Magazine article Science News

Photosynthetic Algae Go Quantum: Long-Lasting Coherence May Explain Electron Transfer Efficiency

Magazine article Science News

Photosynthetic Algae Go Quantum: Long-Lasting Coherence May Explain Electron Transfer Efficiency

Article excerpt

A dash of sunlight, a sprinkle of light-harvesting proteins and a healthy dollop of carbon dioxide is about all it takes to whip up a batch of tasty plant food--but you might want some quantum physics to stir the pot. A team has caught photosynthetic marine- and lake-dwelling algae performing quantum tricks at room temperature. The results, in the Feb. 4 Nature, suggest that quantum mechanics maybe at the heart of sunlight-to-energy conversion in living organisms.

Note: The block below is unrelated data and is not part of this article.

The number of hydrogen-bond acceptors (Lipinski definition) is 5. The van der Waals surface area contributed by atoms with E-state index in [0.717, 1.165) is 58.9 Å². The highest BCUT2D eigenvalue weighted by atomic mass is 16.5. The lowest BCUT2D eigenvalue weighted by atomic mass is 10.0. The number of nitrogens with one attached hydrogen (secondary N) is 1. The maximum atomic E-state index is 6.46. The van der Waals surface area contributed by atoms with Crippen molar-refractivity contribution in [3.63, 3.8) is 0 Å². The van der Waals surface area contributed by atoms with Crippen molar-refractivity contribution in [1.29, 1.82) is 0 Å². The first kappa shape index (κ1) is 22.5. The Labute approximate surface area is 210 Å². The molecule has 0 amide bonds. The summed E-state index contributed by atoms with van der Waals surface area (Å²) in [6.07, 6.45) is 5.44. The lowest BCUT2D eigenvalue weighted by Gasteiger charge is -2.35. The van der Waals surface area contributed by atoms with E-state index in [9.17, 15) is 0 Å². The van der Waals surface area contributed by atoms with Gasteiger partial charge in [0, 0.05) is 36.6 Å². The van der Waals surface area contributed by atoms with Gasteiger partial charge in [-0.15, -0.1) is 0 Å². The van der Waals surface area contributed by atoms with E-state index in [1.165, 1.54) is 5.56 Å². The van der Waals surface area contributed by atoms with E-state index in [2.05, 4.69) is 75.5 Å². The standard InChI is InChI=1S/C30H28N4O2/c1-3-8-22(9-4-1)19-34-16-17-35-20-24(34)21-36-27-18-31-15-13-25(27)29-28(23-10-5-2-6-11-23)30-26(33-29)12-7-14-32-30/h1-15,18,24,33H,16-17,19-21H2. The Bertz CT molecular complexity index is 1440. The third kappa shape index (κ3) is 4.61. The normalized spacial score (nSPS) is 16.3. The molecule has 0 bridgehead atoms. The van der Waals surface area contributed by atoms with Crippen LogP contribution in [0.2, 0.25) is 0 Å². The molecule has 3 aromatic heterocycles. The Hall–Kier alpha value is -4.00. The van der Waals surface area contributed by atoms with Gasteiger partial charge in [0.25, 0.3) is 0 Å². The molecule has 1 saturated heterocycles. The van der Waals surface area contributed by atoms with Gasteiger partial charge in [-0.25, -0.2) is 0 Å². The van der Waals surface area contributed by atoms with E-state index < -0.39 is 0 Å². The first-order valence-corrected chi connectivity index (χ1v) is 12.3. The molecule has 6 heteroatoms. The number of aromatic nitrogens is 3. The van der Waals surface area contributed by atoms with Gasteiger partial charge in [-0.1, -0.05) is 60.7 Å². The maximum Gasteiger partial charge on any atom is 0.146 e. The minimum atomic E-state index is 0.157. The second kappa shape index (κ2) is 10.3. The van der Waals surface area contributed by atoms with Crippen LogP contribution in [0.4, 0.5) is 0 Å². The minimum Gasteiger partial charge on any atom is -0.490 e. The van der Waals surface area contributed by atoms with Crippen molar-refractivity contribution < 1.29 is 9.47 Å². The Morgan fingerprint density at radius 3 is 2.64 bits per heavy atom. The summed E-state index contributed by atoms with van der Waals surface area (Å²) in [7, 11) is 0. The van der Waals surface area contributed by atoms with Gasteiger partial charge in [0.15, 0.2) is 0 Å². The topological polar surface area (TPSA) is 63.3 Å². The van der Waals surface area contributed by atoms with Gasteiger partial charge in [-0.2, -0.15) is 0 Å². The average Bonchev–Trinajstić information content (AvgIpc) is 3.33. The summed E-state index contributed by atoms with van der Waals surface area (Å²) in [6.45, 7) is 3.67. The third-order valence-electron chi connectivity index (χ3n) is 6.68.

"This is quantum mechanics in a biological system," says study coauthor Gregory Scholes, a physical chemist at the University of Toronto.

Photosynthesis relies on proteins that absorb incoming photons, or particles of light. In the algae, these photons excite electrons in the proteins, touching off a series of electron transfers that ultimately ferry the energy-laden electrons to centralized collection stations (called photosystems) where the conversion of energy to carbohydrates begins.

Under normal rules, electrons would travel to their destinations with quick random hops. But studies of photosynthetic bacteria and plants suggest that the electrons might act more like correlated waves instead of hopping particles, a behavior predicted by quantum mechanics (SN: 5/9/09, p. 26). These studies have mainly seen such quantum effects at very low temperatures. Scholes and colleagues devised an experiment to see whether these quantum-mechanical wavelike properties were also present at ambient temperatures. …

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